Facebook on Wednesday unveiled its Oculus Rift S virtual reality headset at the Game Developers Conference in San Francisco.
It will be available this spring for US$399.
The Rift 2 is “not a full redesign, but we are constantly iterating on products and prototypes,” a Facebook spokesperson said in comments provided to TechNewsWorld by Oculus VR Product Comms Lead Andrea Schubert.
With the Rift 2, Oculus “is following some of the trends set by Vive — inside-out tracking, incremental improvement, and focus on comfort,” observed David MacQueen, executive director of Strategy Analytics’ wireless media strategies service.
“I’m interested to see the continued focus on the gaming market from the announcement itself — plus, of course, the actual launch is at GDC,” he told TechNewsWorld.
As expected, Oculus has replaced the Rift’s external sensor-tracking system with the integrated “inside-out” Oculus Insight tracking system, which is core to the Oculus Quest standalone headset.
Oculus Insight captures, traces and navigates physical spaces in real time. It translates players’ movements into VR no matter which way they face. The Rift S headset has five sensors to maximize tracking volume.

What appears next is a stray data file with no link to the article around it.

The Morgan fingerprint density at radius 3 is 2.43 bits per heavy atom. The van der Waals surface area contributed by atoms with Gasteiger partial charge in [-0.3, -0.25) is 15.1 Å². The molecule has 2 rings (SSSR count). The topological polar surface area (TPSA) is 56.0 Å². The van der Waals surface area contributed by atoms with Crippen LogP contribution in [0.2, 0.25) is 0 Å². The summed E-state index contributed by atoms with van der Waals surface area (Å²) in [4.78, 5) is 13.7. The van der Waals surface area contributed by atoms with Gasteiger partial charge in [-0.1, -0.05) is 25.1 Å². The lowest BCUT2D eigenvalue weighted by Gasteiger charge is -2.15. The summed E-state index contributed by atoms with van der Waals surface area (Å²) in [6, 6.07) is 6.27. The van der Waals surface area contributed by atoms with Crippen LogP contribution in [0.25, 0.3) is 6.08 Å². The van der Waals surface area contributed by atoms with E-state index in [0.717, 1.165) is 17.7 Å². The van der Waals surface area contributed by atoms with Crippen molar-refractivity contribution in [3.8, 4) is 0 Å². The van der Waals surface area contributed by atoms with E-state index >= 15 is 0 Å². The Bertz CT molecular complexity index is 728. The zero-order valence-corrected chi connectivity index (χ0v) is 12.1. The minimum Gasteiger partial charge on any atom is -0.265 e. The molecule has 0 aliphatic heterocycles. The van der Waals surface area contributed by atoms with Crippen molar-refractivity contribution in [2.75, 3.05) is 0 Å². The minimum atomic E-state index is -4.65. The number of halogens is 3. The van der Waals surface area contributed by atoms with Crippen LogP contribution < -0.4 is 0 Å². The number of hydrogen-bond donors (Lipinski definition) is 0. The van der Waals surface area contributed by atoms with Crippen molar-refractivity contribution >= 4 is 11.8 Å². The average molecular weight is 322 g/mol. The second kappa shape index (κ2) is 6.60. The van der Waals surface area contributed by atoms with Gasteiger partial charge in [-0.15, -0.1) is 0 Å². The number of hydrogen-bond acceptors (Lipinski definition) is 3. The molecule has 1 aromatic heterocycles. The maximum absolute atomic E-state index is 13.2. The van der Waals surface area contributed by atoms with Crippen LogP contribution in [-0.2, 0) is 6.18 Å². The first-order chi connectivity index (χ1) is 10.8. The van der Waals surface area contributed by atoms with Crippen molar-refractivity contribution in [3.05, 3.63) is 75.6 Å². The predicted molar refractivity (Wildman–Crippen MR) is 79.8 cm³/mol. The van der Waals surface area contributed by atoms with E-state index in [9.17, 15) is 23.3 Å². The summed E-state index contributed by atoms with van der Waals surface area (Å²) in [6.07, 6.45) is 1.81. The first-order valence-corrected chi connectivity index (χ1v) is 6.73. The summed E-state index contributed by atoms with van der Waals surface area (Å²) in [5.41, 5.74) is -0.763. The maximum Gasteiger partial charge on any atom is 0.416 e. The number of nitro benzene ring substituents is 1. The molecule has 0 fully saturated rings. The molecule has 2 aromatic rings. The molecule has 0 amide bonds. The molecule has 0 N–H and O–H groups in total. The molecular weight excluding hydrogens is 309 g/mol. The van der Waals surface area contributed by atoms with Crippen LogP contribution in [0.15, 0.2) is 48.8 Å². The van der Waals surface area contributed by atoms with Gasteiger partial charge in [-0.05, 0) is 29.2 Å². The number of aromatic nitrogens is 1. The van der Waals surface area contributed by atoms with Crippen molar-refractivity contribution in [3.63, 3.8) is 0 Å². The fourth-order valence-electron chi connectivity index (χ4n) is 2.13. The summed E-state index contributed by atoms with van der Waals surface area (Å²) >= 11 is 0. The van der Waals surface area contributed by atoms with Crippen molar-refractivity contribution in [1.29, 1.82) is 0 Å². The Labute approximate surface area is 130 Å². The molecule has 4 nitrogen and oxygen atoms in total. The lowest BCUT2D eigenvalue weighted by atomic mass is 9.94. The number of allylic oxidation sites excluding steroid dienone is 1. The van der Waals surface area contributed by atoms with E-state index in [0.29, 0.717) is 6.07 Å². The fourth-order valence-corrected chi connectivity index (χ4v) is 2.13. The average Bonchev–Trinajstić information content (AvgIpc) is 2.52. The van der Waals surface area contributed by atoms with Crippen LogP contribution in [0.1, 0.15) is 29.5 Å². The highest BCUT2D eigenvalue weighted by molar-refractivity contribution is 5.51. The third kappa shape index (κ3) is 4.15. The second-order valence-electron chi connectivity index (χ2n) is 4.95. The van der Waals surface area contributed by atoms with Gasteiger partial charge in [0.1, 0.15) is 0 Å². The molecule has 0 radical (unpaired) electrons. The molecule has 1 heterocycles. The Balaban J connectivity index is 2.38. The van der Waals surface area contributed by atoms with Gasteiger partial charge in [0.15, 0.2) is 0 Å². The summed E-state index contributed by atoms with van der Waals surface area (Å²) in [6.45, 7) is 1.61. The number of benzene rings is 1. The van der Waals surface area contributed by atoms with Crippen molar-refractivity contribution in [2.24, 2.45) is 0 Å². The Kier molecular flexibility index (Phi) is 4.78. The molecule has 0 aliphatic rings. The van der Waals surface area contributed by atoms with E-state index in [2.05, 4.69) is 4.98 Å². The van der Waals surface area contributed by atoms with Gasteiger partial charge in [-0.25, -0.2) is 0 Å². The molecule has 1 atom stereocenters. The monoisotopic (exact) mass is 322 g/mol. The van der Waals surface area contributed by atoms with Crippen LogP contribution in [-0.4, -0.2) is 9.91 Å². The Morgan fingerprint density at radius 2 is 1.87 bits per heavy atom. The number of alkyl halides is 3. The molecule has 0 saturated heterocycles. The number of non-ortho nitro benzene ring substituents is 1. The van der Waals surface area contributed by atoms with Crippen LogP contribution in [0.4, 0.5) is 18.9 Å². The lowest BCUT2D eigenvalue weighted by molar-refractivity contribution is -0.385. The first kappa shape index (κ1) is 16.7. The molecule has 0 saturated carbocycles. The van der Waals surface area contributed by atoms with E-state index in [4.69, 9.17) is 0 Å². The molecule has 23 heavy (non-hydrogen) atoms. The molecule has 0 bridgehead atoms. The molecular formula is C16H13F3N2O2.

Oculus Touch controllers have been redesigned for inside-out tracking. Rift S and Quest share the same controller design, which is geared for Oculus Insight tracking, according to the Facebook spokesperson.
Oculus/Facebook partnered with Lenovo on the Rift S. The Lenovo design team contributed increased comfort, better weight distribution, and improved light blocking — which is essential, because inside-out tracking systems have more limitations than external sensors when it comes to ambient lighting conditions — and a single-cable system.
The head strap circles the user’s head like a halo. It is adjusted by turning a dial on the back, which Oculus calls the “fit wheel.”
“Lenovo typically builds high-quality products for relatively low prices, which is why Disney, which has very high-quality requirements, has used them in the past for their headsets,” noted Rob Enderle, principal analyst at the Enderle Group.
“One of the big issues with the first-generation VR headsets from HTC and Oculus was that the cost of entry, which included a high-end gaming PC, was simply too high, and people wouldn’t buy the solution,” he told TechNewsWorld.